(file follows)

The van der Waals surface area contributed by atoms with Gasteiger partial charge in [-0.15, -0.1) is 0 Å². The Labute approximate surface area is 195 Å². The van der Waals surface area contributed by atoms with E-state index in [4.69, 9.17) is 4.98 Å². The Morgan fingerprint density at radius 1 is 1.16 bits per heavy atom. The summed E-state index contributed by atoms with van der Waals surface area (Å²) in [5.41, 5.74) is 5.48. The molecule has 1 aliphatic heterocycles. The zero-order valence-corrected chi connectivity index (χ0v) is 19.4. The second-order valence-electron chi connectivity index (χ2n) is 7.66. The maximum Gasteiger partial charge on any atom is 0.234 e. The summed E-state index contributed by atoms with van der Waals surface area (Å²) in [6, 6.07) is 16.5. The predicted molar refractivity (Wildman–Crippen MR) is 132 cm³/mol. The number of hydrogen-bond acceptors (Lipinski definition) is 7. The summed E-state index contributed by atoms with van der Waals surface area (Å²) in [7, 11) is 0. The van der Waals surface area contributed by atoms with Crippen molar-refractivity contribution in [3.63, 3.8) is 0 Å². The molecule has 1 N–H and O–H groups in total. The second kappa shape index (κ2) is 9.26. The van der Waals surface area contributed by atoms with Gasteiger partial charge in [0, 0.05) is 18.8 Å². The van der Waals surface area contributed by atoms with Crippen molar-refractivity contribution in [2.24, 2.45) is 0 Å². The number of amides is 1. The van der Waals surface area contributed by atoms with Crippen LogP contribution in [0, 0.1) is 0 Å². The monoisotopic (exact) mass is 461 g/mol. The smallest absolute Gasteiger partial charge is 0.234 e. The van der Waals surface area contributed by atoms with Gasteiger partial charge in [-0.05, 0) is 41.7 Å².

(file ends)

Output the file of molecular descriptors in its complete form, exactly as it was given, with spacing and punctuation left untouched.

The van der Waals surface area contributed by atoms with Gasteiger partial charge in [-0.15, -0.1) is 0 Å². The Labute approximate surface area is 195 Å². The van der Waals surface area contributed by atoms with E-state index in [4.69, 9.17) is 4.98 Å². The Morgan fingerprint density at radius 1 is 1.16 bits per heavy atom. The summed E-state index contributed by atoms with van der Waals surface area (Å²) in [5.41, 5.74) is 5.48. The molecule has 1 aliphatic heterocycles. The zero-order valence-corrected chi connectivity index (χ0v) is 19.4. The second-order valence-electron chi connectivity index (χ2n) is 7.66. The maximum Gasteiger partial charge on any atom is 0.234 e. The summed E-state index contributed by atoms with van der Waals surface area (Å²) in [6, 6.07) is 16.5. The predicted molar refractivity (Wildman–Crippen MR) is 132 cm³/mol. The number of hydrogen-bond acceptors (Lipinski definition) is 7. The summed E-state index contributed by atoms with van der Waals surface area (Å²) in [7, 11) is 0. The van der Waals surface area contributed by atoms with Crippen molar-refractivity contribution in [3.63, 3.8) is 0 Å². The molecule has 1 N–H and O–H groups in total. The second kappa shape index (κ2) is 9.26. The van der Waals surface area contributed by atoms with Gasteiger partial charge in [0, 0.05) is 18.8 Å². The van der Waals surface area contributed by atoms with Crippen molar-refractivity contribution in [2.24, 2.45) is 0 Å². The number of amides is 1. The van der Waals surface area contributed by atoms with Crippen LogP contribution in [0, 0.1) is 0 Å². The monoisotopic (exact) mass is 461 g/mol. The smallest absolute Gasteiger partial charge is 0.234 e. The van der Waals surface area contributed by atoms with Gasteiger partial charge in [-0.05, 0) is 41.7 Å².